Mariano Rivera is retiring. It's an under-the-radar story, but it should get some play as his season winds down. Here's a quick ranking of the gifts he's received so far:
- Chair made from broken bats and $10,000 to Mariano Rivera Foundation (Twins)
- Badass fishing pole and $10,000 to MRF (Dodgers)
- Surfboard, wine, and $10,042 to MRF (A's)
- Cowboy boots, hat and $5,000 to MRF (Rangers)
- Framed scorecards and $4,200 to Jackie Robinson Foundation (White Sox)
- Gold record for "Enter Sandman" (Indians)
- Plaque with bottles of Tiger Stadium/Comerica dirt (Tigers)
- Horrifying sand sculpture and $3,150 for the MRF (Rays)
- Fire-hose nozzle and call box (Mets) Oil painting (Angels)
- Five bicycles (Padres)
- Undisclosed donation to MRF (Royals)
- $5,000 to MRF (Mariners, Rockies)
Cash? That's just the team admitting they didn't think about it until they were in the car on the way over. Maybe the Foundation would like an Olive Garden gift card instead. Everyone likes Italian food. Also, I had the "Enter Sandman" cassingle! So I helped out with that one.
But the point is that Rivera is getting gifts because he's been around forever. He's a future Hall of Famer, sure, and the one-team thing seems to be the key for retiring legends getting gifts. Chipper Jones, yes; Jim Thome, no. More than that, though, these gifts are an appreciation of Rivera's longevity and effectiveness. He started in 1995 as a 25-year-old rookie, which makes the longevity even more impressive. He's going to be the last player born in the '60s to play a major-league game.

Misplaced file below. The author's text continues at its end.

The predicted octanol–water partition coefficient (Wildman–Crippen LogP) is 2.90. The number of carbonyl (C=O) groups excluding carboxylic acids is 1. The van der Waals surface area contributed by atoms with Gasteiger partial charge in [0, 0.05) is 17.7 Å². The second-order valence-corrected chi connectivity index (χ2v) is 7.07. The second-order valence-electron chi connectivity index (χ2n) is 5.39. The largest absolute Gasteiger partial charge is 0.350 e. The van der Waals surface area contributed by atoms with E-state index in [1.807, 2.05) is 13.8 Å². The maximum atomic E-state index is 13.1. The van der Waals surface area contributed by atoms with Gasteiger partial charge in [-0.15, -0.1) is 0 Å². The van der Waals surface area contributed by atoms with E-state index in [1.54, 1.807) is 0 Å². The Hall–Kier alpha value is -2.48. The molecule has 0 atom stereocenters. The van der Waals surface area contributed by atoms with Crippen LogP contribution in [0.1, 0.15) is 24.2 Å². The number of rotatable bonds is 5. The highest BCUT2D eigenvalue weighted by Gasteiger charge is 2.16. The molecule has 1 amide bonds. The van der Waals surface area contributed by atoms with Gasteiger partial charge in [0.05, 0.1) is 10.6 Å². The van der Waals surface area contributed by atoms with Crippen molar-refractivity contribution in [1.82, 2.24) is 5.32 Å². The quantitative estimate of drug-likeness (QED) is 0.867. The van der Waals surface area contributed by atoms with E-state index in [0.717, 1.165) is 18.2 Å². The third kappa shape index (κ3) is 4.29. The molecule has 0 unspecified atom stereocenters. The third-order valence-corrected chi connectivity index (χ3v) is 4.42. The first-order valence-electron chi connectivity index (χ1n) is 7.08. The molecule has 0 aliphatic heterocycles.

Which brings up a pointless topic and comment starter: Let's guess at the pitcher who is still going to be around and effective in the 2030s. Who is the active pitcher who will pitch until he's as old as Mariano Rivera is now?
You can hardly imagine what life is going to be in 2030. You'll wear Google Contacts on a blind date, and you'll end up with your date's credit report beamed into your brain. Flying cars, no more disease, the Royals in the playoffs, it'll be something. But one of these active pitchers will still be around. It's our job to pick which one. It's also our job to stay alive until 2030 so we can brag about it.
First, the picks. You can use anyone in the minors. Anyone in college or high school, for that matter. Let's start by figuring out who's going to be 42 when.
Chris Sale, Madison Bumgarner, Matt Harvey, Matt Moore, and Tony Cingrani were all born in 1989 so they'll be 42 in 2031. The 1990 brigade features Shelby Miller, Randall Delgado, and Zack Wheeler. The 1991 list is led by Julio Teheran, Martin Perez, and Michael Wacha, followed by 1992, which claims Jose Fernandez, Taijuan Walker, and Noah Syndergaard.
Of those names, the one that jumps out at you is Fernandez. He throws the ball a million miles per hour, and he has a magic curveball. There. Question answered. Jose Fernandez is going to pitch until he's 42. If you're looking for the next Nolan Ryan, you're going to feel stupid. But if you're looking for the next Nolan Ryan as a part of a silly thought experiment, Fernandez will do just fine.